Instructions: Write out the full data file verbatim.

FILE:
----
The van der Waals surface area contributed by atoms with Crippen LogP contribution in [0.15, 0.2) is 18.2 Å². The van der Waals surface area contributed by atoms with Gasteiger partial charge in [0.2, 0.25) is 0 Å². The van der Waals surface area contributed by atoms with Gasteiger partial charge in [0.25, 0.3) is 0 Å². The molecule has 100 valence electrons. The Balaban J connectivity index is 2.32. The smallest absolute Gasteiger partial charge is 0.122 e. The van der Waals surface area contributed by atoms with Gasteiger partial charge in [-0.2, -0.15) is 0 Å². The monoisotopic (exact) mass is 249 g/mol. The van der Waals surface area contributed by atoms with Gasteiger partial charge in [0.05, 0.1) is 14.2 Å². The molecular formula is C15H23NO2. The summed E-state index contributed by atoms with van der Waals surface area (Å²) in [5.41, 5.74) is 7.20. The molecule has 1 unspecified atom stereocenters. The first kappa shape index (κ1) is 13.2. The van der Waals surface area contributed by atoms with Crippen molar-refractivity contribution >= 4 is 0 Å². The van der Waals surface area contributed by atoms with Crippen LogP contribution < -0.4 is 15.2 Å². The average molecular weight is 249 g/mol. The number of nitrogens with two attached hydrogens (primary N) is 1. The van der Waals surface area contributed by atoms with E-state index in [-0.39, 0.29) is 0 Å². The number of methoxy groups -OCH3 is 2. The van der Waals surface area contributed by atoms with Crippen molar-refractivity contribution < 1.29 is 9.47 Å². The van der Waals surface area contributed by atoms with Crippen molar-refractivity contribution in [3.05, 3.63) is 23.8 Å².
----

The van der Waals surface area contributed by atoms with Crippen LogP contribution in [0.15, 0.2) is 18.2 Å². The van der Waals surface area contributed by atoms with Gasteiger partial charge in [0.2, 0.25) is 0 Å². The van der Waals surface area contributed by atoms with Gasteiger partial charge in [0.25, 0.3) is 0 Å². The molecule has 100 valence electrons. The Balaban J connectivity index is 2.32. The smallest absolute Gasteiger partial charge is 0.122 e. The van der Waals surface area contributed by atoms with Gasteiger partial charge in [-0.2, -0.15) is 0 Å². The monoisotopic (exact) mass is 249 g/mol. The van der Waals surface area contributed by atoms with Gasteiger partial charge in [0.05, 0.1) is 14.2 Å². The molecular formula is C15H23NO2. The summed E-state index contributed by atoms with van der Waals surface area (Å²) in [5.41, 5.74) is 7.20. The molecule has 1 unspecified atom stereocenters. The first kappa shape index (κ1) is 13.2. The van der Waals surface area contributed by atoms with Crippen molar-refractivity contribution >= 4 is 0 Å². The van der Waals surface area contributed by atoms with Crippen LogP contribution < -0.4 is 15.2 Å². The average molecular weight is 249 g/mol. The number of nitrogens with two attached hydrogens (primary N) is 1. The van der Waals surface area contributed by atoms with E-state index in [-0.39, 0.29) is 0 Å². The number of methoxy groups -OCH3 is 2. The van der Waals surface area contributed by atoms with Crippen molar-refractivity contribution < 1.29 is 9.47 Å². The van der Waals surface area contributed by atoms with Crippen molar-refractivity contribution in [3.05, 3.63) is 23.8 Å².